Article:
As we recently discussed in our White Paper, “Choosing the Right Route to Low Power Cellular IoT,” there are lots of approaches to designing your product for IoT with cellular as the primary communications route. And as we discussed in our previous blog post, the two primary low-power IoT specifications, NB-IoT and LTE-M, are both quite different and ideally suited for different kinds of low power wireless. We have frequently focused in the past on selecting the right technologies to make your design a success, which is with good reason: it’s a fundamental decision, and it heavily impacts the design choices you’ll be able to make afterwards.
However, a great IoT design is also one that works as efficiently as possible within the constraints of its platform, technologies, and other limitations. Consider NB-IoT: as we discussed in our last post, its low power characteristics, narrow frequency bandwidths, and relaxed latency make it possible to deploy a device on NB-IoT that lasts for years without a change of batteries. But that is a round estimate, and possibly an overestimate if your device tries to do too much, communicates too frequently, isn’t conservative with its data sharing, or otherwise doesn’t function efficiently.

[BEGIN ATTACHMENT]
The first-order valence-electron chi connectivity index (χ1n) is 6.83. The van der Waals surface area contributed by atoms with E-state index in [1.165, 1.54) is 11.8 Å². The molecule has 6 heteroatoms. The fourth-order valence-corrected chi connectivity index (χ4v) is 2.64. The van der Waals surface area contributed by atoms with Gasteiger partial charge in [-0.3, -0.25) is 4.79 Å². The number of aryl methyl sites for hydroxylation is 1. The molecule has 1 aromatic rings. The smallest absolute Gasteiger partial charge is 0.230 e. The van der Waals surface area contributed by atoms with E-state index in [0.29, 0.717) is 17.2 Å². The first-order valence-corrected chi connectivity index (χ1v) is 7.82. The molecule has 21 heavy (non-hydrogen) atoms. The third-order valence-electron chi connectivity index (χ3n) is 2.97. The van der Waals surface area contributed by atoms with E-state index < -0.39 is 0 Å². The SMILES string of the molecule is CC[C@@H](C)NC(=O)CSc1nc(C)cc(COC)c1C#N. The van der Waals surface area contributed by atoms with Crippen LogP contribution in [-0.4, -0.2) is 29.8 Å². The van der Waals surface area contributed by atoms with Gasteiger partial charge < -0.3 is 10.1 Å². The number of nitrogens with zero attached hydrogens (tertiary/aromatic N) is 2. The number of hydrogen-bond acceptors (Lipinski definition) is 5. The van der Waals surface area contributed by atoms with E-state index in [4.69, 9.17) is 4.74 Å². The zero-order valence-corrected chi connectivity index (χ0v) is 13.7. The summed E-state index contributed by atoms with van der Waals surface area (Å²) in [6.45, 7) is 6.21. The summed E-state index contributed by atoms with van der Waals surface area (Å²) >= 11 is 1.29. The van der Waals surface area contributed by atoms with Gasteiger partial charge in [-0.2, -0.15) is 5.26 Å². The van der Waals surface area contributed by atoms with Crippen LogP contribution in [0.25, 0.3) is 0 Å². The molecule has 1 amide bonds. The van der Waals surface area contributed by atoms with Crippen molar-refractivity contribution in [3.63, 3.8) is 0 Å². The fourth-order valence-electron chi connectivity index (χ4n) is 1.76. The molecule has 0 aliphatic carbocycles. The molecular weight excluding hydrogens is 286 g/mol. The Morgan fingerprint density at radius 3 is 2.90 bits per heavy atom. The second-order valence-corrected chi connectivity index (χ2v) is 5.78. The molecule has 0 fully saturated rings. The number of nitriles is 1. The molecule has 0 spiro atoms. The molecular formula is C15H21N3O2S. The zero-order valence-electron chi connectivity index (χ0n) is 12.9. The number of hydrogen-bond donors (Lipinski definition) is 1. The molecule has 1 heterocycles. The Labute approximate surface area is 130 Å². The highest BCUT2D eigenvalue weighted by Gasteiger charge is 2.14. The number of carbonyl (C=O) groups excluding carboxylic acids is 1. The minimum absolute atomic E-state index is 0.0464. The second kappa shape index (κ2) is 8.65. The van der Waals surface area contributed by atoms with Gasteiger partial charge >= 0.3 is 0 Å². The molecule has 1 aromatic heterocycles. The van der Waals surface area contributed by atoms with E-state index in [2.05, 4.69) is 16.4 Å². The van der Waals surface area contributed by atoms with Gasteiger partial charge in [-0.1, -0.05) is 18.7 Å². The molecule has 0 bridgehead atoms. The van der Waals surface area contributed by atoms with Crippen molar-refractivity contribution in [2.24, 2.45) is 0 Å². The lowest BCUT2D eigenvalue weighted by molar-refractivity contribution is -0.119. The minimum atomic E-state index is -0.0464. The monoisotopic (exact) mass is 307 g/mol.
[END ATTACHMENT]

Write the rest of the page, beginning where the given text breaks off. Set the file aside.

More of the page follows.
These kinds of considerations can have a huge impact in your cellular device’s battery life, as well as the cost to deploy on a cellular network where data is at a premium. In the following sections, we’re going to focus on the first three of the primary conclusions of our White Paper, “Choosing the Right Route to Low Power Cellular IoT,” which have huge impacts on the effectiveness of your cellular design.